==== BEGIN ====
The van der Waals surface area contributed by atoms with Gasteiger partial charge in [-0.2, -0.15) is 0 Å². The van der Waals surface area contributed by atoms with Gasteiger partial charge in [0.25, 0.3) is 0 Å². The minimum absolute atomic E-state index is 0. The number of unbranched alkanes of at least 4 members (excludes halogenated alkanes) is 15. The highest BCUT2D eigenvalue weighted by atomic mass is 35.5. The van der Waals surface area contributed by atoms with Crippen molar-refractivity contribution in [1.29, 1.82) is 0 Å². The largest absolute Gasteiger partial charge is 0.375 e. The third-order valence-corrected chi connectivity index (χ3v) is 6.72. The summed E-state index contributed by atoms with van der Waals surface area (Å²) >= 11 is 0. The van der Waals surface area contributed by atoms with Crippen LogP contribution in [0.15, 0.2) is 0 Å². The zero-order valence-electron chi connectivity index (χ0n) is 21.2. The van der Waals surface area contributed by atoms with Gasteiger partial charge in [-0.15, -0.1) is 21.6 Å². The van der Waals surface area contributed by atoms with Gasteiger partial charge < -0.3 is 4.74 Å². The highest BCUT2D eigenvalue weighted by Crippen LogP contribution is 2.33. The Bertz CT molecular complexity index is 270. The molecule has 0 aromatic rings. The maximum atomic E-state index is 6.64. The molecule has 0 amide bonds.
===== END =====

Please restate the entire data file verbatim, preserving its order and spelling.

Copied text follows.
The van der Waals surface area contributed by atoms with Gasteiger partial charge in [-0.2, -0.15) is 0 Å². The van der Waals surface area contributed by atoms with Gasteiger partial charge in [0.25, 0.3) is 0 Å². The minimum absolute atomic E-state index is 0. The number of unbranched alkanes of at least 4 members (excludes halogenated alkanes) is 15. The highest BCUT2D eigenvalue weighted by atomic mass is 35.5. The van der Waals surface area contributed by atoms with Crippen molar-refractivity contribution in [1.29, 1.82) is 0 Å². The largest absolute Gasteiger partial charge is 0.375 e. The third-order valence-corrected chi connectivity index (χ3v) is 6.72. The summed E-state index contributed by atoms with van der Waals surface area (Å²) >= 11 is 0. The van der Waals surface area contributed by atoms with Crippen LogP contribution in [0.15, 0.2) is 0 Å². The zero-order valence-electron chi connectivity index (χ0n) is 21.2. The van der Waals surface area contributed by atoms with Gasteiger partial charge in [-0.15, -0.1) is 21.6 Å². The van der Waals surface area contributed by atoms with Gasteiger partial charge < -0.3 is 4.74 Å². The highest BCUT2D eigenvalue weighted by Crippen LogP contribution is 2.33. The Bertz CT molecular complexity index is 270. The molecule has 0 aromatic rings. The maximum atomic E-state index is 6.64. The molecule has 0 amide bonds.